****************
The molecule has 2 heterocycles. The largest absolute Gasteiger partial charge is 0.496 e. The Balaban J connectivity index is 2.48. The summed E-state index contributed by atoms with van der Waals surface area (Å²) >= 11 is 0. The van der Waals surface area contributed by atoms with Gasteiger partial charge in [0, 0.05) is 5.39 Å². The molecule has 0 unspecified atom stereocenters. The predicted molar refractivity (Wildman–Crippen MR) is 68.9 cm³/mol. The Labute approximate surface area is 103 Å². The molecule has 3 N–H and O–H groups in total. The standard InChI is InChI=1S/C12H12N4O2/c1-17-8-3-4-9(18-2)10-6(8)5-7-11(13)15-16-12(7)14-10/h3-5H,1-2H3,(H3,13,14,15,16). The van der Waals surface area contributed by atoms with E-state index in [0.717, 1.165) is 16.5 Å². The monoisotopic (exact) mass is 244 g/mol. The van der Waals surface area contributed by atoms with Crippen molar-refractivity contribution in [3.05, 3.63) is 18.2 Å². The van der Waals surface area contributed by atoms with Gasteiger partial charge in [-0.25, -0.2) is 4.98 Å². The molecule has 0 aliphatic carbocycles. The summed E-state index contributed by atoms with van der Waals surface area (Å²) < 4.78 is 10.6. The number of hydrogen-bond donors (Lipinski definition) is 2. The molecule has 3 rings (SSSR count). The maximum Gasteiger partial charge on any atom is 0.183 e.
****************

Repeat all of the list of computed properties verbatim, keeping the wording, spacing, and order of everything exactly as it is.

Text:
The molecule has 2 heterocycles. The largest absolute Gasteiger partial charge is 0.496 e. The Balaban J connectivity index is 2.48. The summed E-state index contributed by atoms with van der Waals surface area (Å²) >= 11 is 0. The van der Waals surface area contributed by atoms with Gasteiger partial charge in [0, 0.05) is 5.39 Å². The molecule has 0 unspecified atom stereocenters. The predicted molar refractivity (Wildman–Crippen MR) is 68.9 cm³/mol. The Labute approximate surface area is 103 Å². The molecule has 3 N–H and O–H groups in total. The standard InChI is InChI=1S/C12H12N4O2/c1-17-8-3-4-9(18-2)10-6(8)5-7-11(13)15-16-12(7)14-10/h3-5H,1-2H3,(H3,13,14,15,16). The van der Waals surface area contributed by atoms with E-state index in [0.717, 1.165) is 16.5 Å². The monoisotopic (exact) mass is 244 g/mol. The van der Waals surface area contributed by atoms with Crippen molar-refractivity contribution in [3.05, 3.63) is 18.2 Å². The van der Waals surface area contributed by atoms with Gasteiger partial charge in [-0.25, -0.2) is 4.98 Å². The molecule has 0 aliphatic carbocycles. The summed E-state index contributed by atoms with van der Waals surface area (Å²) < 4.78 is 10.6. The number of hydrogen-bond donors (Lipinski definition) is 2. The molecule has 3 rings (SSSR count). The maximum Gasteiger partial charge on any atom is 0.183 e.